After a decade-long clergy shortage in America’s pulpits, Christian denominations are now experiencing a clergy glut—with some denominations reporting that they have two ministers for every vacant pulpit.
My contract as “intentional transitional pastor” or interim with East Bay Community Church (not its real name) had expired, and I was working on a month-by-month agreement. By the grace of God, the church and I had moved through five developmental tasks proposed by the Intentional Ministry Network. Healing had taken place, and a sharpened vision statement had been communicated. I was feeling affirmed by the church and knew that its leaders valued my expertise and contribution, as well as me as a person. Then one morning I heard the news: the pastoral candidate would preach the next month, with a congregational vote to follow on the same night.
“You are not equipped.” The preacher seemed to be looking straight at me. Across the worship space, in this room festively decorated in red and filled with the heady scent of flowers, I could see some uncertain faces. In a few minutes, we would go forward to be ordained as Lutheran pastors. Yet as the preacher set before us the charges of ordination, he continued to follow each one with the same stark pronouncement. “You are not equipped.”
My last sermon at Covenant Baptist Church was on February 7, 2010. It was 20 years after the first sermon I preached for our community. I was the youth minister at the time, and the pastor was away. The only memory I have of that first sermon is a vague one. In my mind I can see the Duckblind Lounge, where we were meeting at that time.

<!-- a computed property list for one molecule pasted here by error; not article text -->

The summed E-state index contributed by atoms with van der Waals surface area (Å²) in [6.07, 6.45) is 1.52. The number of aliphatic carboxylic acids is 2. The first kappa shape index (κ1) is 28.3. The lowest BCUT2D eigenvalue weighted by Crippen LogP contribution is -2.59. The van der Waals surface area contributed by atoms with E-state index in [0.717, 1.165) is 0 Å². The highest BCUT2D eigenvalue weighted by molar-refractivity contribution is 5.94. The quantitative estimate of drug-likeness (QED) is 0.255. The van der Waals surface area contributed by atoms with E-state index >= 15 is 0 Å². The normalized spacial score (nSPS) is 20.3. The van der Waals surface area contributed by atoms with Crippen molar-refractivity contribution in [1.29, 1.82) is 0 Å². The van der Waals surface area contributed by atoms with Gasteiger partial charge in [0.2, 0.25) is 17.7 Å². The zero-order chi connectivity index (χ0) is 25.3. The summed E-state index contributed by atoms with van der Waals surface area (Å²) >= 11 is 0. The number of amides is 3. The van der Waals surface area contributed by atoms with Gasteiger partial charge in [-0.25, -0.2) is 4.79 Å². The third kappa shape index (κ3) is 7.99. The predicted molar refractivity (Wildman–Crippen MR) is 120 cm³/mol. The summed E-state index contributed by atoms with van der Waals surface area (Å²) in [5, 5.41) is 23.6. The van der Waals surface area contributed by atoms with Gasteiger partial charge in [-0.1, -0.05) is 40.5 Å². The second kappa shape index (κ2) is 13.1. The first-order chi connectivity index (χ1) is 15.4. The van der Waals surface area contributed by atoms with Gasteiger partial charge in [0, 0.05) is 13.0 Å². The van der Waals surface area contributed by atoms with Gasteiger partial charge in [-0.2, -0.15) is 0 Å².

What kind of personal pain would cause a 42-year-old pastor to abandon his family, his calling and even life itself? Members of a Baptist church in Hickory, North Carolina, are asking that question after their pastor committed suicide in his parked car in September.
Over the past eight years, I had the privilege of serving as program coordinator for the Lilly Endowment’s Transition into Ministry grants program. This work has helped me to see the fruitfulness of attending more closely to those who are in their earliest years of ministry. When the program began back in 2001, “transition into ministry” was little more than the name of a program.
The articles in this issue on funerals set me to thinking about my own experience and the changes I have witnessed in funerals. In my first two congregations I never conducted a funeral in the church itself. Every funeral was held in a funeral home, and every funeral was followed by a graveside interment and committal.
When I began in ministry, I'd enter a hospital room with a bit of trepidation, as if entering a strange and alien land. I wasn't sure what I'd encounter there and how I might respond. I wasn’t used to the sights and sounds and smells—the sight of someone hooked up to a tube, the occasional snoring or groaning of a roommate, the antiseptic smell that sometimes barely conceals the various human smells that infuse the air. I didn’t know the customs of this land either—for instance, whether I should stop praying when a doctor entered the room, or introduce myself to the doctor, or leave the room when the doctor begins the consultation. But now, after 25 years as a pastor, I've been in hundreds of hospital rooms, and they all look familiar.